Sustainability and Innovation: Agriculture in 2021 and Beyond

Innovation and sustainability. Two words that conjure images of drones and luscious green crops. Two words that mean success in the agriculture industry.

Liam Condon, member of the Bayer AG Board of Management and president of the Crop Science division, joined the soy checkoff’s annual meeting to share his perspective on a post-COVID-19 future.

“Our base hypothesis is, we believe agriculture can feed a growing population without starving the planet,” said Condon. “Because of how resilient farmers are and the benefits of innovation, we can simply do things in a better manner going forward.”

The best way to go forward? Innovation.


“Over millennia, we’ve had different transformations in agriculture,” said Condon. “A lot is driven by technology — machinery, fertilizers, biotech seeds. The next transformation in ag is going to be based on data, based on the digital transformation.”

Condon said this digital transformation in agriculture allows farmers to make more informed decisions and adjust in real time. Sensors on equipment and on the ground or satellites in the sky allow farmers to bring their data to life in an entirely new, real-time way.

“The great thing about digital tools is that they allow us to work in a more precise manner than was ever before possible,” he said. “This opens up entirely new opportunities that will benefit agriculture going forward.”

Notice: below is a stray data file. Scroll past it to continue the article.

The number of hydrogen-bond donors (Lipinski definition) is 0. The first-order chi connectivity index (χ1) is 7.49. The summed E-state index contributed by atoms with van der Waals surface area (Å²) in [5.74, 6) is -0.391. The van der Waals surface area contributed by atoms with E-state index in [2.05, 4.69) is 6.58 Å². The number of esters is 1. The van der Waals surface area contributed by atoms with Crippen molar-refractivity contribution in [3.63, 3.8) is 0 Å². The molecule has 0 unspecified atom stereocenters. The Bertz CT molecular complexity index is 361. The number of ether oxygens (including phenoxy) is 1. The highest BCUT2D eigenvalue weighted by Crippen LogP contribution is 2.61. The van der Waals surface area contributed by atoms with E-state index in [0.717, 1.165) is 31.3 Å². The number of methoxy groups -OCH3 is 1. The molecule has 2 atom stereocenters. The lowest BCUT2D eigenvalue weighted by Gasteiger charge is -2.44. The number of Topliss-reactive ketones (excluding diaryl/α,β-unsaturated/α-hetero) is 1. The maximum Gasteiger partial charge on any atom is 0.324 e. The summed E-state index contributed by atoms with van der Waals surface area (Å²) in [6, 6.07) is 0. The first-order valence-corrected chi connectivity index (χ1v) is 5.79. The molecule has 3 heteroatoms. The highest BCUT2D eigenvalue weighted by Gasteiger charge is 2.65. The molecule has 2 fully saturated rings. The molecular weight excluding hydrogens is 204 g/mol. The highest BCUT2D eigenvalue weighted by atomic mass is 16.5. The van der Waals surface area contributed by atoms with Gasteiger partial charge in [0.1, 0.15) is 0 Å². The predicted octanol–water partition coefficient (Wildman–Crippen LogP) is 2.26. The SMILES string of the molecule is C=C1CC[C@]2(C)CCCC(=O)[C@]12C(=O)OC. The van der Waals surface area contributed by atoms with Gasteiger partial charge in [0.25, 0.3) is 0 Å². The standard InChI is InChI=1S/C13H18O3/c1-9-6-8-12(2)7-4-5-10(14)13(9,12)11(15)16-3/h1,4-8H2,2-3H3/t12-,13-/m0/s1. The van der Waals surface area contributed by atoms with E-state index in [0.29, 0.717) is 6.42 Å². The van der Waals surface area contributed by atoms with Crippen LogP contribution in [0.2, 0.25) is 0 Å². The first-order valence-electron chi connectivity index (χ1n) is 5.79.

According to CropLife’s Precision Agriculture Dealership Survey, from 2002 to 2013, only about half of dealers were offering variable rate (VRT) fertilizer applications. That number increased to 69% in 2015 and to 81% in 2019 and is now at 89%. VRT seeding recommendations also made a jump from 24% in 2013 to 69% in 2020.

While farmers look at ways to innovate, they also look at ways to be sustainable.


It’s estimated that soils can sequester around 20 petagrams of carbon in 25 years — more than 10% of emissions created by humans through sectors like energy or transportation, according to the Food and Agriculture Organization.

“If you think about agriculture, it’s one of the few industries in the entire world where you can actually sequester carbon in the soil,” Condon said. “You can actually make ag part of the solution to this challenge of reducing greenhouse gas emissions.”

Condon said that Bayer has been working for years to develop and validate a transparent, science-based and collaborative approach to a carbon market in agriculture. In the 2020-21 season, 1,200 farmers in Brazil and the U.S. are participating in the program where they are being assisted in implementing climate-smart practices and guided in carbon measurements.

“There is an unmet demand for carbon offsets. With no-till and other agronomic practices, farmers are already sequestering carbon. Let’s find a model that rewards farmers for this,” he said. “If we can embrace this, it’s a huge business opportunity.”